A study published in June presents evidence in support of NAHB’s policy, which classifies a change in building codes as cost effective if it returns at least 10 percent in energy savings the first year.
The study argues that a common alternative to NAHB’s policy, using the current mortgage rate to evaluate energy efficiency, is an unrealistic assumption and produces unrealistic results. In particular, taking the mortgage rate to be representative of the rate of return home buyers require fails to capture borrowing constraints and doesn’t reflect the way buyers actually evaluate alternatives when deciding on which features to include in a new house.
The study presents evidence from three different sources indicating that the rate of return that drives most home buyer decisions is much higher (summarized in the chart below).
Notice that the 10 percent return in NAHB’s policy is slightly below the rates from these three sources, but is at least in the general neighborhood. The current mortgage rate, on the other hand, is far too low at under 4 percent. Using a rate this low to evaluate savings on utility bills will classify as cost effective some features that are clearly priced higher than the market will bear.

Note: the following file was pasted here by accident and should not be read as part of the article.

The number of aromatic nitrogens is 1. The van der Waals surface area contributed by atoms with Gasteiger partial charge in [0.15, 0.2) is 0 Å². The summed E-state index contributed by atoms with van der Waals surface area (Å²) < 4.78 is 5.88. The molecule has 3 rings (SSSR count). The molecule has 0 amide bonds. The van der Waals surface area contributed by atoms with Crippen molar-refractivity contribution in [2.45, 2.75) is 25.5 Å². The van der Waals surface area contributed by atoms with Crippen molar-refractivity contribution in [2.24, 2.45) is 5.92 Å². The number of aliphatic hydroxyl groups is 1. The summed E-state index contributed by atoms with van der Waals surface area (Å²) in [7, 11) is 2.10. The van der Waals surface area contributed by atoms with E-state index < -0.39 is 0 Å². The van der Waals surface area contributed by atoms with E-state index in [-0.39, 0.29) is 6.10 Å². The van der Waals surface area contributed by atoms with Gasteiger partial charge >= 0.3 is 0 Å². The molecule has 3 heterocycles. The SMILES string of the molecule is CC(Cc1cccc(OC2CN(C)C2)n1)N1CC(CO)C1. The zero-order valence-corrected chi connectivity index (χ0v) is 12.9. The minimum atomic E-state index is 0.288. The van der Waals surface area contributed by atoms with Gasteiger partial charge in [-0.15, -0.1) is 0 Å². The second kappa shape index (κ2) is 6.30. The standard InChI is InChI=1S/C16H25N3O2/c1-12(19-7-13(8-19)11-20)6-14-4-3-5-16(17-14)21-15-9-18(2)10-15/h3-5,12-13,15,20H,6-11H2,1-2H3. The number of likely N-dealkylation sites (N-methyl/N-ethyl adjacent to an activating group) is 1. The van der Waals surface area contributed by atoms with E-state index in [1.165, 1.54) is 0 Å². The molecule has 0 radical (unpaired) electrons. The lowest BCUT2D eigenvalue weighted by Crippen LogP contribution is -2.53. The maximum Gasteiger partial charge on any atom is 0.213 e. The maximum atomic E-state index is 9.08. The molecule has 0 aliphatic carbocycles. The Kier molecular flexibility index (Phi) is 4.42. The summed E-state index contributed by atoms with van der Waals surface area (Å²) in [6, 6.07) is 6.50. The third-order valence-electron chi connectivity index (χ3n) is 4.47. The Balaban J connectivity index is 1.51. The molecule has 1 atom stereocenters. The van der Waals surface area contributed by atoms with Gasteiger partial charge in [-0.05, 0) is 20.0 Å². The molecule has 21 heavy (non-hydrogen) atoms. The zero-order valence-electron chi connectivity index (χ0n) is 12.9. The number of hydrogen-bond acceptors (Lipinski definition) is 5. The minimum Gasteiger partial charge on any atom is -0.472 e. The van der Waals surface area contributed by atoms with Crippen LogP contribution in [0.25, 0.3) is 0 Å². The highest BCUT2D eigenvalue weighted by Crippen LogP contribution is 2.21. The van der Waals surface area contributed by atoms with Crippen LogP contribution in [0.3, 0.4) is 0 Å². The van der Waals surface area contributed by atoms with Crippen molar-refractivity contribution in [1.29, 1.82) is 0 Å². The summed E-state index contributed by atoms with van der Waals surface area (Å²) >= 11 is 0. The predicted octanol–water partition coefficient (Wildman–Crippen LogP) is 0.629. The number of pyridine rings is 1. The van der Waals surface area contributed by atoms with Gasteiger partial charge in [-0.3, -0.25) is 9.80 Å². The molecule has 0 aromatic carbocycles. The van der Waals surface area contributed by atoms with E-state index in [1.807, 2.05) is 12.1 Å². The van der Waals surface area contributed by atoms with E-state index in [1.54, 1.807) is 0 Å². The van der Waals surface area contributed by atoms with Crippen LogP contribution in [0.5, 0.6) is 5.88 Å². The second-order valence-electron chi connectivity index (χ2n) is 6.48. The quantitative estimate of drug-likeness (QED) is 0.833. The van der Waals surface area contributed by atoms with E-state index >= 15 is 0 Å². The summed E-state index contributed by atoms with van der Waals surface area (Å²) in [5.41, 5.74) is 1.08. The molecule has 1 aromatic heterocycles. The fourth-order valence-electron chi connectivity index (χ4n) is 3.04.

This doesn’t mean that home buyers are apathetic about energy efficiency or are unwilling to pay for it. NAHB’s latest consumer survey provides clear evidence that home buyers care about energy efficiency and are willing to pay for it. But there are limits on how much they will pay up front relative to the annual savings they can expect.
The study also shows that rates of return should be higher at the affordable end of the housing spectrum—where first-time buyers and buyers with modest incomes are likely to be living paycheck to paycheck and therefore need a higher return in exchange for an immediate sacrifice. Further details, including documentation of data sources, are available in the full study.